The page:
* Dollar edges up after previous day’s slide
* USD’s drop on Monday seen as profit-taking
* Some caution after build-up in long dollar bets (Updates prices, adds comments)
By Masayuki Kitano and Ian Chua
SINGAPORE/SYDNEY, Oct 7 (Reuters) – The dollar edged higher on Tuesday, showing resilience in the wake of the previous day’s slide, which was seen as a temporary setback for dollar bulls.
The dollar rose 0.3 percent against the yen to 109.11 yen . On Monday, the dollar had shed 0.9 percent versus the yen – its biggest one-day drop since early April – and backed away from a six-year high of 110.09 yen set last week.
The yen’s immediate fortunes now hinge on the outcome of the Bank of Japan’s policy review due later in the day, followed by a media briefing by the BOJ governor.
The BOJ is sure to maintain its massive monetary stimulus, but may acknowledge a more challenging outlook following signs that Japan’s economy was hit harder than expected by a sales tax increase six months ago.
Traders said the dollar’s drop on Monday, in which the greenback reversed almost all of its U.S. payrolls-inspired gains, was mostly due to profit-taking as U.S. Treasury yields remained stubbornly low.
“I think it is just a correction of short-term positioning,” said Jeffrey Halley, FX trader for Saxo Capital Markets in Singapore.
“Overall the U.S. dollar is still in a strong uptrend,” Halley said, adding that the dollar’s rise in Asian trade on Tuesday seemed to be driven mainly by short-term momentum players.
The Australian dollar touched its intraday lows after the Reserve Bank of Australia said the Australian dollar remains high by historical standards.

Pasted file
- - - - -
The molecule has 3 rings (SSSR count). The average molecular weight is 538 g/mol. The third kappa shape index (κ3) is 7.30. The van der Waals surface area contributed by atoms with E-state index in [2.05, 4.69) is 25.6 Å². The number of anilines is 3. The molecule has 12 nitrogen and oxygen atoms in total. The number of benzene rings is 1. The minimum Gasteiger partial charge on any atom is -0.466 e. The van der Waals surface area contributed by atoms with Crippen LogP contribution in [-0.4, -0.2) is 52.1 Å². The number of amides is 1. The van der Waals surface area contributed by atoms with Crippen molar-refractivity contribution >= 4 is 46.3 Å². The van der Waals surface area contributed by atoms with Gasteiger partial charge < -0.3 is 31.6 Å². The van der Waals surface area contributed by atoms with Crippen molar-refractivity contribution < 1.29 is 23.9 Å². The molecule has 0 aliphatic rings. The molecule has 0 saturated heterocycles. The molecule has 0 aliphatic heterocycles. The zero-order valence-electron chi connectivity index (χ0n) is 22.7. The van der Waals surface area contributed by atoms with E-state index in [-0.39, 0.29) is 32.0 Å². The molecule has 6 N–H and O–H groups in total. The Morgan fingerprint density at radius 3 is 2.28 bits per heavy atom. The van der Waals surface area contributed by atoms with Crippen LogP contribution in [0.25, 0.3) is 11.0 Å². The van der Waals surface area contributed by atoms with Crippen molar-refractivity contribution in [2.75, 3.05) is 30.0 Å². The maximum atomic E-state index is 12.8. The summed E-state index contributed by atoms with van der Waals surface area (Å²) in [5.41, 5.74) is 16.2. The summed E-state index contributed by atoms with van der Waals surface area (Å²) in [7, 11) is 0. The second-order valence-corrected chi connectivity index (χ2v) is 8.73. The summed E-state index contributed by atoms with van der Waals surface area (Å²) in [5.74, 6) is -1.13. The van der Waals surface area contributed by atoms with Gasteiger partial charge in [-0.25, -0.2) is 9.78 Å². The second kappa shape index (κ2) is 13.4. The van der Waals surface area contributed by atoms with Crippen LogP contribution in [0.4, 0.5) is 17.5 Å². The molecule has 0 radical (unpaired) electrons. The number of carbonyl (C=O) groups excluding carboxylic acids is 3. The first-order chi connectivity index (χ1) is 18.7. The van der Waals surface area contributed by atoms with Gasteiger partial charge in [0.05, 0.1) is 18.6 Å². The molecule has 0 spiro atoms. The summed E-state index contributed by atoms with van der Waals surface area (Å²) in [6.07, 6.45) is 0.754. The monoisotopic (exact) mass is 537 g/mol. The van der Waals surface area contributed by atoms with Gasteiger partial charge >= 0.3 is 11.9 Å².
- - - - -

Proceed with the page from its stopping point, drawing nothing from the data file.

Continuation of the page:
The RBA kept interest rates unchanged at a record low of 2.5 percent, as had been widely expected, and said it was prudent to have a period of stability for interest rates.
The Aussie dollar touched a low of $0.8727 after the RBA’s post-meeting statement. It later pared some of its losses and was last down 0.2 percent on the day at $0.8748.
Underscoring the U.S. dollar’s firm tone on Tuesday, the euro slipped 0.3 percent to $1.2620, giving back some of the gains made on Monday when the euro rose 1.1 percent. The euro has pulled up from a two-year low of $1.2500 set on Friday.
Against a basket of major currencies, the dollar last traded at 86.009, up 0.1 percent on the day but still below Friday’s four-year high of 86.746.
“Since there are various signs of a build-up in long dollar positions, I think there is some caution toward the possibility of corrective pull-backs,” said a trader for a Japanese bank in Singapore.
“But I think the general sense is that the direction it is heading is higher,” he said, referring to the dollar.
The dollar has been buoyed by market expectations that the Federal Reserve would be well ahead of the European Central Bank and the Bank of Japan in raising interest rates.
While that broad backdrop remains intact, there appears to be some mismatch in expectations between dollar bulls and interest rate markets, which have continued to push out the risk of an interest rate hike by the U.S. Federal Reserve further into 2015. June Fed funds futures have recovered from Friday’s fall to be back near contract highs. (Editing by Richard Borsuk)